Triple Ace only had two flight instructors and there were too many students, so they couldn't fly continuously. After completing his "checkride" with the instructor he had flown with many hours before, Bob now had everything for his PPL. He had to undergo medical examination once more, because there's a 90 day limit to do all the paperwork required for the Mexican aviation authorities. It took him more than a 10 months to get his PPL. Triple Ace didn't rent its airplanes and Bob couldn't find any flight school that rents planes so that he could rent one and fly with his friends and family; and more important than that, to gain experience and self confidence.

He continued his CPL training at Triple Ace and went through the same process of unnecesary medical examinations for paperwork. Bob completed his CPL course after 16 months without having a good training program and syllabus. The Mexican Civil Aviation Authorities (DGAC) don't provide Practical Test Standards, nor training/education materials. It is slow, inneficient and old. The only thing Bob had to do is the newly implemented International Center of Civil Aviation Training (CIAAC) professional exam to get a professional pilot's degree. When he passes the exam, he will get his CPL. It's a new requirement to get a CPL in Mexico. Quoting the Mexican Professional Association of Pilots,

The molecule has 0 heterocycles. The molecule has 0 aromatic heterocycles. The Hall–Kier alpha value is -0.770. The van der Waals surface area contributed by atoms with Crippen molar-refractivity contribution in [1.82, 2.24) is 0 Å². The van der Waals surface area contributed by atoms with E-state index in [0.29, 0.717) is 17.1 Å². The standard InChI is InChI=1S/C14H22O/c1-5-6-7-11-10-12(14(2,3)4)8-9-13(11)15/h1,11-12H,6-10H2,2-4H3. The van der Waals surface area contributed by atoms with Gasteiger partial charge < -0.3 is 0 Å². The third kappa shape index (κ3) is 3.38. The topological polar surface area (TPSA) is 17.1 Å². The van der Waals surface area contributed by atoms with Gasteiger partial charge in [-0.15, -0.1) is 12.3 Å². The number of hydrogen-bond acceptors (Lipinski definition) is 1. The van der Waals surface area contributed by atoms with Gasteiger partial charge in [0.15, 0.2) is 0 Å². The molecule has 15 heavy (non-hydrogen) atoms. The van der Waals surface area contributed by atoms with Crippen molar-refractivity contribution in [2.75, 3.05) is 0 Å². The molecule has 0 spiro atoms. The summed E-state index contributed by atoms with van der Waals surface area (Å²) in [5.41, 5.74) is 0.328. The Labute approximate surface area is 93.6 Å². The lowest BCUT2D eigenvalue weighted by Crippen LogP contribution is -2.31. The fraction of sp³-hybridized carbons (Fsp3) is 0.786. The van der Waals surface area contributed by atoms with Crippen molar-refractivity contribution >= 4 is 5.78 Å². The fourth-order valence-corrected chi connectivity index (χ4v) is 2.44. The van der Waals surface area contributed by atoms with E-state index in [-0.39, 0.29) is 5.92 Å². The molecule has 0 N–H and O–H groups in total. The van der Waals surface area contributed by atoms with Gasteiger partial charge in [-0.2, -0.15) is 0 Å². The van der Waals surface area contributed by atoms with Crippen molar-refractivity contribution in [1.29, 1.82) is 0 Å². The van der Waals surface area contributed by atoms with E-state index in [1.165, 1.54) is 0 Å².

created the Comission of Professionalization; which worked together with the Technical Committee of Professionalization created by the Communication and Transport Ministry and the Public Education Ministry; in which made the commitment to contribute that all member and non-member pilots of Mexico obtain their Professional Degree.